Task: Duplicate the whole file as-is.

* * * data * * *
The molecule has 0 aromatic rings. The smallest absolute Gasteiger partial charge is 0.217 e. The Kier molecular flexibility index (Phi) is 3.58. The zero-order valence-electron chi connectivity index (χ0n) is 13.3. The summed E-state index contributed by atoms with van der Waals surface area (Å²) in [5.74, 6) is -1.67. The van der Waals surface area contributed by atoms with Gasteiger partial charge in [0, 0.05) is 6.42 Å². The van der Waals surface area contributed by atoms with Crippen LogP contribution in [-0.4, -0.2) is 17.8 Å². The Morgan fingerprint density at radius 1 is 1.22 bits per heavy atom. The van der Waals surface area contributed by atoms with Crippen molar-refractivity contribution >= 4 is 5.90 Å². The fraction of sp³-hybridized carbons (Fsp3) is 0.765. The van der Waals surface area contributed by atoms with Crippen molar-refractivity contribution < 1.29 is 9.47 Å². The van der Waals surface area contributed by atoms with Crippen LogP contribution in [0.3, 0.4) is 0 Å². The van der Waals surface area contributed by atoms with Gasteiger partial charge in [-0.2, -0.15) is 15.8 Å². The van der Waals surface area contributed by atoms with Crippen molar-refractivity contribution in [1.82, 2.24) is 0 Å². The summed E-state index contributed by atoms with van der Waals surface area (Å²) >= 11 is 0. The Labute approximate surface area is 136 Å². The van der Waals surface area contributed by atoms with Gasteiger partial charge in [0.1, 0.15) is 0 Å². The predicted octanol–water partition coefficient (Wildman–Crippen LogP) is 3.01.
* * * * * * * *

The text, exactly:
The molecule has 0 aromatic rings. The smallest absolute Gasteiger partial charge is 0.217 e. The Kier molecular flexibility index (Phi) is 3.58. The zero-order valence-electron chi connectivity index (χ0n) is 13.3. The summed E-state index contributed by atoms with van der Waals surface area (Å²) in [5.74, 6) is -1.67. The van der Waals surface area contributed by atoms with Gasteiger partial charge in [0, 0.05) is 6.42 Å². The van der Waals surface area contributed by atoms with Crippen LogP contribution in [-0.4, -0.2) is 17.8 Å². The Morgan fingerprint density at radius 1 is 1.22 bits per heavy atom. The van der Waals surface area contributed by atoms with Crippen molar-refractivity contribution >= 4 is 5.90 Å². The fraction of sp³-hybridized carbons (Fsp3) is 0.765. The van der Waals surface area contributed by atoms with Crippen molar-refractivity contribution < 1.29 is 9.47 Å². The van der Waals surface area contributed by atoms with Crippen LogP contribution in [0.3, 0.4) is 0 Å². The van der Waals surface area contributed by atoms with Gasteiger partial charge in [-0.2, -0.15) is 15.8 Å². The van der Waals surface area contributed by atoms with Crippen molar-refractivity contribution in [1.82, 2.24) is 0 Å². The summed E-state index contributed by atoms with van der Waals surface area (Å²) >= 11 is 0. The Labute approximate surface area is 136 Å². The van der Waals surface area contributed by atoms with Gasteiger partial charge in [0.1, 0.15) is 0 Å². The predicted octanol–water partition coefficient (Wildman–Crippen LogP) is 3.01.